On Sunday, Sudanese police dispersed crowds of protesters before they reached the presidential palace in the capital, Khartoum.
Thousands of demonstrators, who gathered in “Jackson Square” in the center of the capital, tried to reach the southern gate of the presidential palace, but the police confronted them with tear gas canisters.
The reporter added that the demonstrators in the Presidential Palace Street responded by throwing stones at the police.
Demonstrations broke out earlier today in the capital, Khartoum, and other cities; To demand democratic civilian rule and to protest the recent actions of the army chief and head of the Sovereignty Council, Abdel Fattah Al-Burhan.
Hundreds gathered in Jackson Square before their number rose to thousands; In response to calls from the “resistance committees” (consisting of activists) to stage demonstrations dubbed “the November 21 million”.
The demonstrators, carrying national flags, chanted slogans, “The people want to drop the proof,” “The people are stronger, and apostasy is impossible.”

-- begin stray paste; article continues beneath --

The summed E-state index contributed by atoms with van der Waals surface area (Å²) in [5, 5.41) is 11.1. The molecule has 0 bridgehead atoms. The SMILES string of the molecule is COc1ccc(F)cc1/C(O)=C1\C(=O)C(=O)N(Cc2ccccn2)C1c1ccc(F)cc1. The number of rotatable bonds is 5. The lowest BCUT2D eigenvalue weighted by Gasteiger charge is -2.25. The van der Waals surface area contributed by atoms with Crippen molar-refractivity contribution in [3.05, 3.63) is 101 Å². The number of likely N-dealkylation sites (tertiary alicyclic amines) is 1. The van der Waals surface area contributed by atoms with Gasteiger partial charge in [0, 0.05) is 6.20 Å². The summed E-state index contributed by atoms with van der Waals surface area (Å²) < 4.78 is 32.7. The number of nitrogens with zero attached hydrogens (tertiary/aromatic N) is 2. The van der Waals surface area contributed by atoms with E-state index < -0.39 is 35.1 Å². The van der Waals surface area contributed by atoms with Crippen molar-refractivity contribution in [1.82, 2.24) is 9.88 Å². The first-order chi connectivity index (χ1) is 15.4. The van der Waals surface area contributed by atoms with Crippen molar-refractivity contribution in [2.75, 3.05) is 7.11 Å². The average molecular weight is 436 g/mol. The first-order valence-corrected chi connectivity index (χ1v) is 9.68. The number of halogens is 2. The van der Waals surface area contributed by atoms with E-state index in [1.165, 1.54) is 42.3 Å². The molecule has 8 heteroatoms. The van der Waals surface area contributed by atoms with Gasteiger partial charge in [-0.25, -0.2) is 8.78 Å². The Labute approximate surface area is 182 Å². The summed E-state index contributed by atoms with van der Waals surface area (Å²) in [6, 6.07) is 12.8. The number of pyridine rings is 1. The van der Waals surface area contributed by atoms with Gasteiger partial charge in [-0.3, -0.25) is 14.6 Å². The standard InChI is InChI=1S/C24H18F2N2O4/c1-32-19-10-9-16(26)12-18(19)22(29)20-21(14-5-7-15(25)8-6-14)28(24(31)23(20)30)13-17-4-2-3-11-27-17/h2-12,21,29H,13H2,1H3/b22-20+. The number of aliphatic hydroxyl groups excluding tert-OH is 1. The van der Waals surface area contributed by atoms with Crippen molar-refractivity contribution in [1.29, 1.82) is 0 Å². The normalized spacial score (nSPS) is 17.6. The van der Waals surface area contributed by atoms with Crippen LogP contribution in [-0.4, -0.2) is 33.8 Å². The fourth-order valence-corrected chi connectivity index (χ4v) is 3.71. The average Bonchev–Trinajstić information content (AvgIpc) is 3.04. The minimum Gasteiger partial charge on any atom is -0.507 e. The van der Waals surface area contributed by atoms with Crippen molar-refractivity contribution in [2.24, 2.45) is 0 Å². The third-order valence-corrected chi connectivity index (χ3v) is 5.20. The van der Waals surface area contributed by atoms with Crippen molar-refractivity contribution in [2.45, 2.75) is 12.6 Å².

Eyewitnesses told The Eastern Herald that thousands also demonstrated in the cities of Atbara (north), Rabk (south), Madani (center), El Fasher (west), and Port Sudan (east).
The demonstrators raised banners saying, “Just retribution for the martyrs,” “Down with military rule,” “Apostasy is impossible,” “No negotiation,” “No partnership,” and “No bargaining.”
The presidential palace witnessed a closed meeting between the ousted Prime Minister Abdullah Hamdok and Al-Burhan, and the Deputy Chairman of the Sovereign Council, Mohamed Hamdan “Daklo”, before signing a new “political declaration” that ends the political crisis in the country.
Earlier on Sunday, a military source revealed to The Eastern Herald that Hamdok’s house arrest had been lifted, indicating that he had arrived at his residence east of Khartoum.
Since last October 25, Sudan has been experiencing a severe crisis, with the proof of the state of emergency, the dissolution of the Sovereignty Councils and the transitional ministers, and the dismissal of the governors, following the arrest of party leaders, ministers, and officials, in exchange for continuous protests that reject these measures as a “military coup”.
In return for accusing him of carrying out a military coup, Al-Burhan says that the army is committed to completing the democratic transition process, and that it took measures on October 25 to protect the country from “a real danger,” accusing political forces of “inciting chaos.”